Your children may be interested in certain board games or topics over others. Start with games they like; then encourage younger children to expand into more advanced games and different topics in the future. Games are a great way to expose them to new ideas, industries, historical stories, national and world landmarks, and more. The list of options is nearly endless! 

Challenge your family to try new games. Borrow or trade games with friends. Make game time a special occasion, or simply pick a game that pairs well with a current science lesson or language course. Think sight words, storytelling, animal bingo games, etc.

By Age

Photograph of Young Boy Playing Luke and Lily Card Game

There are age recommendations on all games, but don’t be afraid to go above or below that with your children. Each child learns differently, likes different things, and can handle different levels of competitiveness. Sometimes game time can be simple and fun, and other times it’s nice to take on a more advanced game that requires strategic thinking. Important lessons are being taught from either one!


Photograph of kids playing the Flower Card Game

And speaking of levels of competition, a good place to start with this skill for younger children is through cooperative games. A cooperative game is one where all players work toward a common goal and need to combine efforts to accomplish that task. A simple online search will reveal many options for these fun, confidence-building games.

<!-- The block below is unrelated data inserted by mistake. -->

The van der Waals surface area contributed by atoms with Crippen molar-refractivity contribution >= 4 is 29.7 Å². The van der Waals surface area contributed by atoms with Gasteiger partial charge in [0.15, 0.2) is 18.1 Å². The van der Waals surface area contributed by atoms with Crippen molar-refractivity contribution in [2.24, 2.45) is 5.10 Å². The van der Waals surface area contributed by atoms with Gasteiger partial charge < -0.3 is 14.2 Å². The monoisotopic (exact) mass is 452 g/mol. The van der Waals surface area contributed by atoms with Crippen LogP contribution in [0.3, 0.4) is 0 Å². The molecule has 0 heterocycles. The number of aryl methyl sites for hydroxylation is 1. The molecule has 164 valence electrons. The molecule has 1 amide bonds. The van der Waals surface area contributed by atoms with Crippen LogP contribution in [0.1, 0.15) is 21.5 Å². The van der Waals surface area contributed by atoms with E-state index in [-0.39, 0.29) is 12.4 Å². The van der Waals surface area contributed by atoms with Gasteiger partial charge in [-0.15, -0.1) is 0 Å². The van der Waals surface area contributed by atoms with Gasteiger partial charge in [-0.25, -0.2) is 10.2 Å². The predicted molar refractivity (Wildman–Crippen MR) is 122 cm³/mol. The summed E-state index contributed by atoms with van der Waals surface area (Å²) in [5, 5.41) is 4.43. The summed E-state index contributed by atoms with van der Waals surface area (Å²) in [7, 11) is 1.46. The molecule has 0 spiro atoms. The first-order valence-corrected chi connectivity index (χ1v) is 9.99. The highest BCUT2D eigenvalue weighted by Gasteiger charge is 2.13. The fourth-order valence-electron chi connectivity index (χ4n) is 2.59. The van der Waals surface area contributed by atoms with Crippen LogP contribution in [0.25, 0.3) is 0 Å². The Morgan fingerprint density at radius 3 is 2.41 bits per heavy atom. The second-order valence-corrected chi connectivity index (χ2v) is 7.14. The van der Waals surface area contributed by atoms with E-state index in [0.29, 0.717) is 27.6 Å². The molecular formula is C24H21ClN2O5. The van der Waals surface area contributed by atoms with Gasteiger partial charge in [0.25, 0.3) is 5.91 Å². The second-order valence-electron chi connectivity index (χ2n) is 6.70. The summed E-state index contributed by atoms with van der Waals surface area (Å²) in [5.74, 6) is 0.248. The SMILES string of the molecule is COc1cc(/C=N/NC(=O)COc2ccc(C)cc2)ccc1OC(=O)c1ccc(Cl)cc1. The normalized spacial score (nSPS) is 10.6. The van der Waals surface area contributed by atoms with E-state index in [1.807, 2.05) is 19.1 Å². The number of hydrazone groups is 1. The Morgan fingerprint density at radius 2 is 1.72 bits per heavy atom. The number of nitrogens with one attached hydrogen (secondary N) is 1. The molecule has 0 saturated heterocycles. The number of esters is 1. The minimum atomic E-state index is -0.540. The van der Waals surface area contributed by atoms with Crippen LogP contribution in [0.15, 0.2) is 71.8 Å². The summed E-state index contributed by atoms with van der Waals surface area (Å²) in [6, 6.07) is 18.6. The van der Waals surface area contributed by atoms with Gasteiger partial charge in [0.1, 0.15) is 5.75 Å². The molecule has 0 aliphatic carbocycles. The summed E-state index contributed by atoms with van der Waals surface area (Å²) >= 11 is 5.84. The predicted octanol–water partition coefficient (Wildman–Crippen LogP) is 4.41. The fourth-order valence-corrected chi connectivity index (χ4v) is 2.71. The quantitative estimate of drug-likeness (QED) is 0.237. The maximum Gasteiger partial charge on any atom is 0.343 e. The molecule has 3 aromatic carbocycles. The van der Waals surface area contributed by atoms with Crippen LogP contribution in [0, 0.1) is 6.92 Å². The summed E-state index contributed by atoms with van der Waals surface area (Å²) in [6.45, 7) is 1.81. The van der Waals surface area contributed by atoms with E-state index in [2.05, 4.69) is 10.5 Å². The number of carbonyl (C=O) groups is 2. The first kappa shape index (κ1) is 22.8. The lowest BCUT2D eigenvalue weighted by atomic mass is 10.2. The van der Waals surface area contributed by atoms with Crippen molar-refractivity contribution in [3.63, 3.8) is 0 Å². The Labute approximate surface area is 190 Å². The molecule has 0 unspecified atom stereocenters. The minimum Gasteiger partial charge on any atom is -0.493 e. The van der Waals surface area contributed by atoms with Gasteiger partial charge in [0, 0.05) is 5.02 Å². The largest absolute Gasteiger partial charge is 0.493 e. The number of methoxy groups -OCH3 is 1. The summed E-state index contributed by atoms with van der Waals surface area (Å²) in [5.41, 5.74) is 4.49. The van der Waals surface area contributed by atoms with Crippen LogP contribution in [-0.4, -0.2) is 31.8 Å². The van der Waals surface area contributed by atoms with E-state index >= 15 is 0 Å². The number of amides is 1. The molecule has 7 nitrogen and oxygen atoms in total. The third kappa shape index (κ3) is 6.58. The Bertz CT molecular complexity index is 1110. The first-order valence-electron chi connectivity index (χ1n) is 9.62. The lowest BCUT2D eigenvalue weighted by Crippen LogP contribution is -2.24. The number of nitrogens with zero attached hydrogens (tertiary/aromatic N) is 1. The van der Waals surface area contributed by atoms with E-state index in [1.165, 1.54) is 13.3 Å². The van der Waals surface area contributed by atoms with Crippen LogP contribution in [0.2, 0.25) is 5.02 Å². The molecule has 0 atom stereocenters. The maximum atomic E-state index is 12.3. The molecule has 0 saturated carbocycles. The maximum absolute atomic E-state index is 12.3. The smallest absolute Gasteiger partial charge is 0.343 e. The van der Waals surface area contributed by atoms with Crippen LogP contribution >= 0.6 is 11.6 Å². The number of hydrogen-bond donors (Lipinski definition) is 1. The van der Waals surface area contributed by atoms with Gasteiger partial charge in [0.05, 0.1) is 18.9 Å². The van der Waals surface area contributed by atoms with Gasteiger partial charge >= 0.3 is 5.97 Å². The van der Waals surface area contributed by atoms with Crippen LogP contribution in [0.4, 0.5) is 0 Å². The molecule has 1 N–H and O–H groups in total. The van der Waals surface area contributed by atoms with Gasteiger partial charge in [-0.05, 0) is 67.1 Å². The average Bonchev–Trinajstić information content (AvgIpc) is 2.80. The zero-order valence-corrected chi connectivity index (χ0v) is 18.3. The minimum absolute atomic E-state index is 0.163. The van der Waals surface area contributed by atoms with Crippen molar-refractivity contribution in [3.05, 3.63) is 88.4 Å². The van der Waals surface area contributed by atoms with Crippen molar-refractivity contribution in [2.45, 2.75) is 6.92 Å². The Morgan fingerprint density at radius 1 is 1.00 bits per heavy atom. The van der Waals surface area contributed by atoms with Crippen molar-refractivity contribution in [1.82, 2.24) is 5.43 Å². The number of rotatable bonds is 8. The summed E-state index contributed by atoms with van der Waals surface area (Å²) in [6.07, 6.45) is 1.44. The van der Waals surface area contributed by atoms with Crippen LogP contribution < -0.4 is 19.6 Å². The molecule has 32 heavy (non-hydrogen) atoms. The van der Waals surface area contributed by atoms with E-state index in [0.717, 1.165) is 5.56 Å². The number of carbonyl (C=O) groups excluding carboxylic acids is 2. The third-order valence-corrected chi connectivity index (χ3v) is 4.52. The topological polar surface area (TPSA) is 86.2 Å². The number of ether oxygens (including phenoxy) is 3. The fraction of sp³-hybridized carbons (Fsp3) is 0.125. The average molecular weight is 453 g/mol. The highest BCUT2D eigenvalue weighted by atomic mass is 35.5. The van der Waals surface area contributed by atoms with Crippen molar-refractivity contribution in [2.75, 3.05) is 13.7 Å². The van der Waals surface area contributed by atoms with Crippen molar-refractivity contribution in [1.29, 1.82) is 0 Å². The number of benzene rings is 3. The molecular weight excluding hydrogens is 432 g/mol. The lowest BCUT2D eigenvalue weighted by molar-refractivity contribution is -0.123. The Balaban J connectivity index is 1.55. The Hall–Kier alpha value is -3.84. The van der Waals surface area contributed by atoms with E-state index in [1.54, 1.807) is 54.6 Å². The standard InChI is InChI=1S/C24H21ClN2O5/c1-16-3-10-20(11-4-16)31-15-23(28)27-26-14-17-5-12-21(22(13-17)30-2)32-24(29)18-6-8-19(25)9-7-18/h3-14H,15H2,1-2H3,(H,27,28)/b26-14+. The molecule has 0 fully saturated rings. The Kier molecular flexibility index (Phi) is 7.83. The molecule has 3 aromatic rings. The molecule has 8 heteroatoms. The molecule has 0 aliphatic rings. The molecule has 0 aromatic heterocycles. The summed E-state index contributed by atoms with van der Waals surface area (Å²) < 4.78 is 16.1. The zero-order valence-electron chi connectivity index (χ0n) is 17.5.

Games from The Good and the Beautiful

The Good and the Beautiful curriculum (language arts, math, history, and science courses) incorporates many opportunities to advance learning through playing games. We also offer games to supplement learning that tens of thousands of families have enjoyed! 

Graphic of dots in a line

Visit these three fun and educational sight word blogs
for Kindergarten, First Grade, and Second Grade
for free sight word games and activities!

PDF Preview Kindergarten Sight Words
PDF Preview First Grade Sight Words
PDF Preview Second Grade Sight Words
Graphic of dots in a line

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  • Anna Gravino

    I love reading your posts! Can you do a post about teaching children emotional intelligence? I would love to see future curriculum/resources from the good and the beautiful about emotional intelligence. Many experts now agree it is more important than intellectual intelligence. Thanks so much!

    • Customer Support

      Thank you so much for reaching out and for your suggestion! We’re so glad you are enjoying the posts!

  • Meghan Bryant

    Love these games! I’d love to add more gameschooling to our routine. Looking forward to trying these when my kids get older!

  • J. Davis

    Thank you. I really enjoy reading all the posts from you. They are so helpful and help me to become a better homeschool mom.

  • Karen

    This is really encouraging! I’ve started researching games by subject to keep things fun and get dad involved in the evenings when he’s home from work and up for some intentional play time. 🙂

  • Lisa

    Love all of these ideas! Our family loves to play board games and I find it to be a much more relaxed learning time with my children when we are laughing and enjoying ourselves through game play